Tuesday, February 21, 2012

Anti-Chinese spat hurts Hong Kong retail - Shaun Rein

Shaun Rein
The rising anti-Chinese sentiment in Hong Kong hurts the feeling of its mainland visitors, but might hurt Hong Kong where it really hurts: in its retail sales, as the super-wealthy might choose other destinations, says business analyst Shaun Rein in CNBC.

Shaun Rein:
The damage to Hong Kong’s reputation as a place that welcomes mainland Chinese is serious. Losing mainland money could spell trouble for Hong Kong’s retail and real estate sectors, which over the past five years have become increasingly reliant on it. 
Wealthy mainland Chinese, like billionaire Jack Ma, founder of Alibabawho have bought homes there, propped up Hong Kong luxury home prices during the financial crisis. Retailers like Omega and Cartier have seen sales soar there because of mainlanders seeking to shop without the high value added tax and tariffs on the mainland. My firm estimates that more than 50 percent of luxury products sold in Hong Kong are to mainlanders.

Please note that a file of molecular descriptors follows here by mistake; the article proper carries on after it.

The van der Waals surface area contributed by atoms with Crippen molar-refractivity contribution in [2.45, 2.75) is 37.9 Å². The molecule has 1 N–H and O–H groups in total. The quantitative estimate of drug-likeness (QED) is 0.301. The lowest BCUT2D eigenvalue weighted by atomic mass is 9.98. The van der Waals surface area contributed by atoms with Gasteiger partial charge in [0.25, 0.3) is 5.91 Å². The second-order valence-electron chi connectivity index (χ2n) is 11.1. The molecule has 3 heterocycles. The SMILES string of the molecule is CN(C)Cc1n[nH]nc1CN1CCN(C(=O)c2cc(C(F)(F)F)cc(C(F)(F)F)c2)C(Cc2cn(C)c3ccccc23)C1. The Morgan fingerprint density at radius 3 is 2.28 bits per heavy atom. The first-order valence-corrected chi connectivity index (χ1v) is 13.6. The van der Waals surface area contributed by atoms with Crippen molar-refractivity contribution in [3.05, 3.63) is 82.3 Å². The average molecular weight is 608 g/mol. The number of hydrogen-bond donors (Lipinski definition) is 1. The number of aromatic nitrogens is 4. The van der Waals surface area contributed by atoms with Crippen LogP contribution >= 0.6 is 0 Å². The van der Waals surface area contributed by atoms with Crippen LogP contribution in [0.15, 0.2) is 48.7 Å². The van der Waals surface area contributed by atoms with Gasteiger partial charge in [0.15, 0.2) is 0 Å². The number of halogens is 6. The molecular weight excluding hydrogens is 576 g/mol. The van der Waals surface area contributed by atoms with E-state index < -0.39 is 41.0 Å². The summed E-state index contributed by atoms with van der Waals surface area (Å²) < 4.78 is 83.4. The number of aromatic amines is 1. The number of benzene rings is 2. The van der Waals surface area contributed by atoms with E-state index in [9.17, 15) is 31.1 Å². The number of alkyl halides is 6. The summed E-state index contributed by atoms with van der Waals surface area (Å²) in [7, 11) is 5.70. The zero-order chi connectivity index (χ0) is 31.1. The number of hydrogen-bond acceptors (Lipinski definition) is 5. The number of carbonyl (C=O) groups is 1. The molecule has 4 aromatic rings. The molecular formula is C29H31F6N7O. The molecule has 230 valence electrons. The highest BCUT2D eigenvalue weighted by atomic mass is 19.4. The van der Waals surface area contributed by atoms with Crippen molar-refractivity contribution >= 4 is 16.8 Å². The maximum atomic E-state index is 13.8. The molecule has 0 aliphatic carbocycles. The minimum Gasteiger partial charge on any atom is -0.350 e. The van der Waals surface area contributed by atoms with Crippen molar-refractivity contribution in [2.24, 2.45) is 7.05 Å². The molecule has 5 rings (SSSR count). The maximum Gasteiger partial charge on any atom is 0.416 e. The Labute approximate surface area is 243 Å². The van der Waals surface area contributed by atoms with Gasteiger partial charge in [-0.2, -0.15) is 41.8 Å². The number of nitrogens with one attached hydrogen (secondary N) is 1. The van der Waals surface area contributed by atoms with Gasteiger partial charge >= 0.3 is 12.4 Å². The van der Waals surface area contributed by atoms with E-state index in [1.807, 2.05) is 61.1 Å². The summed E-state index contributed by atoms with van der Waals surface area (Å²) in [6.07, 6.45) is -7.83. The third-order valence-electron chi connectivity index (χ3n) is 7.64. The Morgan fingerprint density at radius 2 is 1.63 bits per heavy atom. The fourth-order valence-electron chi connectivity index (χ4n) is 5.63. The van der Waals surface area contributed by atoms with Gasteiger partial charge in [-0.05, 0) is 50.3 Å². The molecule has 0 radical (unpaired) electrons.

It is highly unlikely that the tide of mainland tourists to Hong Kong will drop greatly – cheaper prices, short flights, and general fun outweigh the nastiness, but it is clear more mainlanders, especially the ultra wealthy, will travel elsewhere instead of Hong Kong. 
Brands need to adjust to the potential shift in destinations frequented by mainland tourists. Instead of opening more stores in Hong Kong, brands should start getting ready for an influx of Chinese in Europe and other destinations in Southeast Asia. 
According to a company announcement, Harrod’s in London saw a 40 percent increase in sales in the first quarter of 2011 to Chinese tourists after it installed 75 point-of-sale terminals accepting Unionpay, a Chinese competitor to Visa and MasterCard so that Chinese could easily access more cash. Other brands operating boutiques in Europe are hiring more Mandarin-speaking salespeople.
More in CNBC 


Shaun Rein is a speaker at the China Speakers Bureau. Do you need him at your meeting or conference? Do get in touch or fill in our speakers' request form.

Shaun Rein will publish next month his book The End of Cheap China: Economic and Cultural Trends that will Disrupt the WorldMore in Storify.
 
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